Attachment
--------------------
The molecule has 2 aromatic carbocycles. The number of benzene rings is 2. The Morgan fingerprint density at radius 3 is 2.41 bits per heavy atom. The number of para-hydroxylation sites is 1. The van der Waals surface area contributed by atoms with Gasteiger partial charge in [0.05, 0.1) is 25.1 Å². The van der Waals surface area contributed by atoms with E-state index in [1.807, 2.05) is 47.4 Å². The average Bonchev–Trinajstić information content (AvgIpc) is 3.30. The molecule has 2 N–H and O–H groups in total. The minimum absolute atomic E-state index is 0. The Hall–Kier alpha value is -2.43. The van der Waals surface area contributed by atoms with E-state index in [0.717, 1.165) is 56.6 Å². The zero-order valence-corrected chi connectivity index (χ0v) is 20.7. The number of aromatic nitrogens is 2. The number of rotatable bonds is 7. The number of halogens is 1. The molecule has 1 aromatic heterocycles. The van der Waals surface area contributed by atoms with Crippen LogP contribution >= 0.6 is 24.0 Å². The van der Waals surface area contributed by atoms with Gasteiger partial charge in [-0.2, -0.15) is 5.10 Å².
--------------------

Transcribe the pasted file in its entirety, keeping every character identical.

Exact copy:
The molecule has 2 aromatic carbocycles. The number of benzene rings is 2. The Morgan fingerprint density at radius 3 is 2.41 bits per heavy atom. The number of para-hydroxylation sites is 1. The van der Waals surface area contributed by atoms with Gasteiger partial charge in [0.05, 0.1) is 25.1 Å². The van der Waals surface area contributed by atoms with E-state index in [1.807, 2.05) is 47.4 Å². The average Bonchev–Trinajstić information content (AvgIpc) is 3.30. The molecule has 2 N–H and O–H groups in total. The minimum absolute atomic E-state index is 0. The Hall–Kier alpha value is -2.43. The van der Waals surface area contributed by atoms with E-state index in [0.717, 1.165) is 56.6 Å². The zero-order valence-corrected chi connectivity index (χ0v) is 20.7. The number of aromatic nitrogens is 2. The number of rotatable bonds is 7. The number of halogens is 1. The molecule has 1 aromatic heterocycles. The van der Waals surface area contributed by atoms with Crippen LogP contribution >= 0.6 is 24.0 Å². The van der Waals surface area contributed by atoms with Gasteiger partial charge in [-0.2, -0.15) is 5.10 Å².